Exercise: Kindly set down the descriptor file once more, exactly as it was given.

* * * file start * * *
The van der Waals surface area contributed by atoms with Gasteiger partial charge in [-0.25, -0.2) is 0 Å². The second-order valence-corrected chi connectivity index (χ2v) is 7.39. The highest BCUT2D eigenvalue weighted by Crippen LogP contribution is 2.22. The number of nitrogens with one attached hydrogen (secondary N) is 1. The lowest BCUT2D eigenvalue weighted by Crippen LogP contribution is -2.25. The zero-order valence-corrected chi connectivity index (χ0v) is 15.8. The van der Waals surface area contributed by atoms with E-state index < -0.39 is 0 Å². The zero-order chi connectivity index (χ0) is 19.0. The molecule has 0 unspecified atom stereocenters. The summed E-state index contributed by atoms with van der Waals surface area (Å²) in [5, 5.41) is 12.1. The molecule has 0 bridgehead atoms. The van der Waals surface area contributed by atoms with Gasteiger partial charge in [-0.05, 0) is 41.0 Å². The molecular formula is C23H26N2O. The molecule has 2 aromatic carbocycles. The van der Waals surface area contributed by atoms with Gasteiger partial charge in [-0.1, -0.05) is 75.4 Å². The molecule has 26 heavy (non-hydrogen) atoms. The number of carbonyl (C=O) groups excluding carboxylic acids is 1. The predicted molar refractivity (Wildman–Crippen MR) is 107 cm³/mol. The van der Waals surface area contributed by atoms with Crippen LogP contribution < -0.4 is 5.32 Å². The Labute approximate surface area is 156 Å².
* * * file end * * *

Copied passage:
The van der Waals surface area contributed by atoms with Gasteiger partial charge in [-0.25, -0.2) is 0 Å². The second-order valence-corrected chi connectivity index (χ2v) is 7.39. The highest BCUT2D eigenvalue weighted by Crippen LogP contribution is 2.22. The number of nitrogens with one attached hydrogen (secondary N) is 1. The lowest BCUT2D eigenvalue weighted by Crippen LogP contribution is -2.25. The zero-order valence-corrected chi connectivity index (χ0v) is 15.8. The van der Waals surface area contributed by atoms with E-state index < -0.39 is 0 Å². The zero-order chi connectivity index (χ0) is 19.0. The molecule has 0 unspecified atom stereocenters. The summed E-state index contributed by atoms with van der Waals surface area (Å²) in [5, 5.41) is 12.1. The molecule has 0 bridgehead atoms. The van der Waals surface area contributed by atoms with Gasteiger partial charge in [-0.05, 0) is 41.0 Å². The molecular formula is C23H26N2O. The molecule has 2 aromatic carbocycles. The van der Waals surface area contributed by atoms with Gasteiger partial charge in [-0.1, -0.05) is 75.4 Å². The molecule has 26 heavy (non-hydrogen) atoms. The number of carbonyl (C=O) groups excluding carboxylic acids is 1. The predicted molar refractivity (Wildman–Crippen MR) is 107 cm³/mol. The van der Waals surface area contributed by atoms with Crippen LogP contribution < -0.4 is 5.32 Å². The Labute approximate surface area is 156 Å².